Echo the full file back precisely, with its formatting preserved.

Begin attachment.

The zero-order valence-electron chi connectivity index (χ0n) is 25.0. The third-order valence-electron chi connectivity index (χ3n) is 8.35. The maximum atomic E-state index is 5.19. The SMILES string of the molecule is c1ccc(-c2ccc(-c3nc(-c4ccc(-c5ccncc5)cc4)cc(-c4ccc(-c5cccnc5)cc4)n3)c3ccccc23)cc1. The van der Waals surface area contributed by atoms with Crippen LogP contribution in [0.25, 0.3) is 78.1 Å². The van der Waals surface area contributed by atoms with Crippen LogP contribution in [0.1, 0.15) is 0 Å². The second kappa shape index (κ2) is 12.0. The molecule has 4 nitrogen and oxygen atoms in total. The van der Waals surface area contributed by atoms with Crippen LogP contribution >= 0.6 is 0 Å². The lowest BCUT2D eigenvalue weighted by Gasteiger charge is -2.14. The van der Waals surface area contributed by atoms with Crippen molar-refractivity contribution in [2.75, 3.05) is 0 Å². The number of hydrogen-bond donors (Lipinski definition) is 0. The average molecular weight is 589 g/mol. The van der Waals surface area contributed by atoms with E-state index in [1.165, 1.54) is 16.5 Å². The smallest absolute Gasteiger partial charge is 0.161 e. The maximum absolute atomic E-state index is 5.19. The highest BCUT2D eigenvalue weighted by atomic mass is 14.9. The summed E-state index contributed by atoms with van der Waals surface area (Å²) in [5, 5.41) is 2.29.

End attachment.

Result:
The zero-order valence-electron chi connectivity index (χ0n) is 25.0. The third-order valence-electron chi connectivity index (χ3n) is 8.35. The maximum atomic E-state index is 5.19. The SMILES string of the molecule is c1ccc(-c2ccc(-c3nc(-c4ccc(-c5ccncc5)cc4)cc(-c4ccc(-c5cccnc5)cc4)n3)c3ccccc23)cc1. The van der Waals surface area contributed by atoms with Crippen LogP contribution in [0.25, 0.3) is 78.1 Å². The van der Waals surface area contributed by atoms with Crippen LogP contribution in [0.1, 0.15) is 0 Å². The second kappa shape index (κ2) is 12.0. The molecule has 4 nitrogen and oxygen atoms in total. The van der Waals surface area contributed by atoms with Crippen LogP contribution >= 0.6 is 0 Å². The lowest BCUT2D eigenvalue weighted by Gasteiger charge is -2.14. The van der Waals surface area contributed by atoms with Crippen molar-refractivity contribution in [2.75, 3.05) is 0 Å². The number of hydrogen-bond donors (Lipinski definition) is 0. The average molecular weight is 589 g/mol. The van der Waals surface area contributed by atoms with E-state index in [1.165, 1.54) is 16.5 Å². The smallest absolute Gasteiger partial charge is 0.161 e. The maximum absolute atomic E-state index is 5.19. The highest BCUT2D eigenvalue weighted by atomic mass is 14.9. The summed E-state index contributed by atoms with van der Waals surface area (Å²) in [5, 5.41) is 2.29.